National Park Service
A tour group to Yellowstone Park was in the midst of their tour when the government shutdown occurred. Apparently, there was some nastiness. They were sent to the Old Faithful Inn at Yellowstone, and, as near as I can tell, illegally imprisoned.
The seniors quickly filed back onboard and the bus went to the Old Faithful Inn, the park’s premier lodge located adjacent to the park’s most famous site, Old Faithful geyser. That was as close as they could get to the famous site — barricades were erected around Old Faithful, and the seniors were locked inside the hotel, where armed rangers stayed at the door.
“They looked like Hulk Hogans, armed. They told us you can’t go outside,” she said. “Some of the Asians who were on the tour said, ‘Oh my God, are we under arrest?’ They felt like they were criminals.”
Well, they certainly seem to have been treated like criminals. They were lawfully present in the Park when the Park Service closed it, they were rounded up and sent to a park facility where they were required to remain indoors under armed guard, for two days. I’m no lawyer, but I’m pretty sure that constitutes a case of false imprisonment, to wit, the “illegal confinement of one individual against his or her will by another individual in such a manner as to violate the confined individual’s right to be free from restraint of movement.” If so, since the Park Rangers were acting in their official capacity, this should also constitute the crime of violating civil rights under the color of authority. I suspect that if I had been in that group, I would be in jail right now for openly defying the Park Rangers.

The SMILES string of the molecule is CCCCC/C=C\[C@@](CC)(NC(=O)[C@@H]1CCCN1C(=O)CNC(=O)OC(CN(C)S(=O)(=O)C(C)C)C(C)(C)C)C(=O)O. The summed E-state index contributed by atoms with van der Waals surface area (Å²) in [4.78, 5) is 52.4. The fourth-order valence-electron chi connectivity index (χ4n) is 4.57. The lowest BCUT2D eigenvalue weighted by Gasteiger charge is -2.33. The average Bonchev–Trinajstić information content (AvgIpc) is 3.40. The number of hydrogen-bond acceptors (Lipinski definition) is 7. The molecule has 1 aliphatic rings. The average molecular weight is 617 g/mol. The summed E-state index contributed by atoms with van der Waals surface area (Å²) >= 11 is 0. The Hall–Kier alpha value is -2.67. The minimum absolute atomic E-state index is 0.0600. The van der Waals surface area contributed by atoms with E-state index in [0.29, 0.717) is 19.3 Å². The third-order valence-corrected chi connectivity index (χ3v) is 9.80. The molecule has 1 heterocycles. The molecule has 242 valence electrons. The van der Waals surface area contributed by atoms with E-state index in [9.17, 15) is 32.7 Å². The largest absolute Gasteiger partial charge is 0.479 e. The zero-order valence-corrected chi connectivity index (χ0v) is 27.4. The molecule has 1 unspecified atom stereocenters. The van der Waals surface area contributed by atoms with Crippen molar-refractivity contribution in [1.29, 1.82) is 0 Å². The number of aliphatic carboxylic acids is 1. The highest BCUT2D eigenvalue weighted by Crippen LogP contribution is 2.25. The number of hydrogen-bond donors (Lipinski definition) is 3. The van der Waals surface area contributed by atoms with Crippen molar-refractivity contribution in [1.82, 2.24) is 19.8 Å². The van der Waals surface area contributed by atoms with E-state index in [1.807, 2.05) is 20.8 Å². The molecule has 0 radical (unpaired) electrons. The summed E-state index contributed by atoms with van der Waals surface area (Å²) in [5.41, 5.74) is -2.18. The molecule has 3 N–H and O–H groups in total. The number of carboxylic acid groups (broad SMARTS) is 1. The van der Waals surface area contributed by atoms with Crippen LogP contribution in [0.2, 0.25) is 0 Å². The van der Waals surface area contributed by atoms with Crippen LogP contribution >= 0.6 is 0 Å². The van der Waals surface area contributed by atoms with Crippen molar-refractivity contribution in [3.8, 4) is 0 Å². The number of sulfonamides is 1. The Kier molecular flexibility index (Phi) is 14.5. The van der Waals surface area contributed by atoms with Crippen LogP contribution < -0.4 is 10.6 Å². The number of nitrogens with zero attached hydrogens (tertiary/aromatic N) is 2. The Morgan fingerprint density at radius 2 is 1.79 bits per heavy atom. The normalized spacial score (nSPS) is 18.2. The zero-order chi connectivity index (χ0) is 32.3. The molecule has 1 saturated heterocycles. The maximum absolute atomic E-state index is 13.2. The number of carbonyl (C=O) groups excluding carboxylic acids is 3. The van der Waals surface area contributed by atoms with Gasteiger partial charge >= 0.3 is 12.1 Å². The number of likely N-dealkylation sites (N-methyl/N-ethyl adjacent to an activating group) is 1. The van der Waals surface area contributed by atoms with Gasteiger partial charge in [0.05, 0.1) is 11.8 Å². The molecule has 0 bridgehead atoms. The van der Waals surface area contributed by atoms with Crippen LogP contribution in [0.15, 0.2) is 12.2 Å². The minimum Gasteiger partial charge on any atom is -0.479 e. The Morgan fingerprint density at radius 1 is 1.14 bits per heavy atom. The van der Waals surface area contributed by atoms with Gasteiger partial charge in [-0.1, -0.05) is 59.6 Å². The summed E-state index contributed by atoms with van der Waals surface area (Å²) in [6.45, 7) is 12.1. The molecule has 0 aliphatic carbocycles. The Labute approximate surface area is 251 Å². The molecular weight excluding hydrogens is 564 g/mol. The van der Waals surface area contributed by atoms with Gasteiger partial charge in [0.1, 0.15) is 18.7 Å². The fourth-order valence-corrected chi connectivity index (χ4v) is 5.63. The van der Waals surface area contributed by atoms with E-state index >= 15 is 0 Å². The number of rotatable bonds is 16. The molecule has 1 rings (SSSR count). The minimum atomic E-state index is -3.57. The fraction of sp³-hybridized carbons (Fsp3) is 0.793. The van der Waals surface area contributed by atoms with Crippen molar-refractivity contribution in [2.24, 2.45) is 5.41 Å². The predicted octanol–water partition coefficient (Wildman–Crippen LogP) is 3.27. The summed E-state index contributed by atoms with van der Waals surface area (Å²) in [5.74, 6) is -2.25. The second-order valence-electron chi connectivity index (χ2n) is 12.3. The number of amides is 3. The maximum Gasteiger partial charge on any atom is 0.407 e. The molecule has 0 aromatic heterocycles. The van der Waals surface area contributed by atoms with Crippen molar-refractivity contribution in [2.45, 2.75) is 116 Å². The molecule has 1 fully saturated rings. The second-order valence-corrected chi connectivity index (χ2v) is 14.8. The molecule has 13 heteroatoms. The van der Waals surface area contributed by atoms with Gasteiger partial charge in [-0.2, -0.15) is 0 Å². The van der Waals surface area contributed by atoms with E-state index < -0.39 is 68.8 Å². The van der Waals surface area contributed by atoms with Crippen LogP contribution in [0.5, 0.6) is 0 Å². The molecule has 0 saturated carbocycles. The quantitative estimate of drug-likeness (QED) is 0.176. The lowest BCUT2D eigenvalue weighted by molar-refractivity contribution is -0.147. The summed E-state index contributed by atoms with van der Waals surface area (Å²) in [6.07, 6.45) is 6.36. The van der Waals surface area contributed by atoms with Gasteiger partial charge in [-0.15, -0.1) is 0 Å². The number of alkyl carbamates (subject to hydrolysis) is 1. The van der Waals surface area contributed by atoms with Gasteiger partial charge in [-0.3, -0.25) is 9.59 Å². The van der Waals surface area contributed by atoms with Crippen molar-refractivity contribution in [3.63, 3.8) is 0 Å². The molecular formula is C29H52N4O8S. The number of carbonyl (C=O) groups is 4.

If these people don’t launch a massive lawsuit against the government, then they’re fools.
Frankly, I’m beginning to suspect the Second Amendment has some other purpose than protecting our right to hunt.